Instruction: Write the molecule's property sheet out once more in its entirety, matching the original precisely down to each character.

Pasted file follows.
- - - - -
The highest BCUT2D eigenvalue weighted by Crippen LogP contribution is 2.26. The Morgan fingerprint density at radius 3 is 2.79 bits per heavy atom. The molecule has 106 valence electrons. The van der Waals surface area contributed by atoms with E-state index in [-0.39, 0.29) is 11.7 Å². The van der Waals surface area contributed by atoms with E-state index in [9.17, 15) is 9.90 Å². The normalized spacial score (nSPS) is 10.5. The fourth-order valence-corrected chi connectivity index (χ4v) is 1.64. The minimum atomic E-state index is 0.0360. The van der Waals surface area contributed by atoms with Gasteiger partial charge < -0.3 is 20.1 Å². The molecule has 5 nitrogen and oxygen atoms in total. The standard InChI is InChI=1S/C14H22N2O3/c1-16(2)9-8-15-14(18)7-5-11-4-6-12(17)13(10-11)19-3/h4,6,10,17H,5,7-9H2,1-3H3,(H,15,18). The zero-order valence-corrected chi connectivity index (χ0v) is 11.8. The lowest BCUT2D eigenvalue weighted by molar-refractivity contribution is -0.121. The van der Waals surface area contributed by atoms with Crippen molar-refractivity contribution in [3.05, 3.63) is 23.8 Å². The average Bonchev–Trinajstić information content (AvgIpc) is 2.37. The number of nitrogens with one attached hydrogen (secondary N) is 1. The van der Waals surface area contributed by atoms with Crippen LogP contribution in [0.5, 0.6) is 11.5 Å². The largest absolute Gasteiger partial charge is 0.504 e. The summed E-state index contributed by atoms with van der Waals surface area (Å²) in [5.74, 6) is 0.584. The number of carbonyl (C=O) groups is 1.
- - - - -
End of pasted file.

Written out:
The highest BCUT2D eigenvalue weighted by Crippen LogP contribution is 2.26. The Morgan fingerprint density at radius 3 is 2.79 bits per heavy atom. The molecule has 106 valence electrons. The van der Waals surface area contributed by atoms with E-state index in [-0.39, 0.29) is 11.7 Å². The van der Waals surface area contributed by atoms with E-state index in [9.17, 15) is 9.90 Å². The normalized spacial score (nSPS) is 10.5. The fourth-order valence-corrected chi connectivity index (χ4v) is 1.64. The minimum atomic E-state index is 0.0360. The van der Waals surface area contributed by atoms with Gasteiger partial charge < -0.3 is 20.1 Å². The molecule has 5 nitrogen and oxygen atoms in total. The standard InChI is InChI=1S/C14H22N2O3/c1-16(2)9-8-15-14(18)7-5-11-4-6-12(17)13(10-11)19-3/h4,6,10,17H,5,7-9H2,1-3H3,(H,15,18). The zero-order valence-corrected chi connectivity index (χ0v) is 11.8. The lowest BCUT2D eigenvalue weighted by molar-refractivity contribution is -0.121. The van der Waals surface area contributed by atoms with Crippen molar-refractivity contribution in [3.05, 3.63) is 23.8 Å². The average Bonchev–Trinajstić information content (AvgIpc) is 2.37. The number of nitrogens with one attached hydrogen (secondary N) is 1. The van der Waals surface area contributed by atoms with Crippen LogP contribution in [0.5, 0.6) is 11.5 Å². The largest absolute Gasteiger partial charge is 0.504 e. The summed E-state index contributed by atoms with van der Waals surface area (Å²) in [5.74, 6) is 0.584. The number of carbonyl (C=O) groups is 1.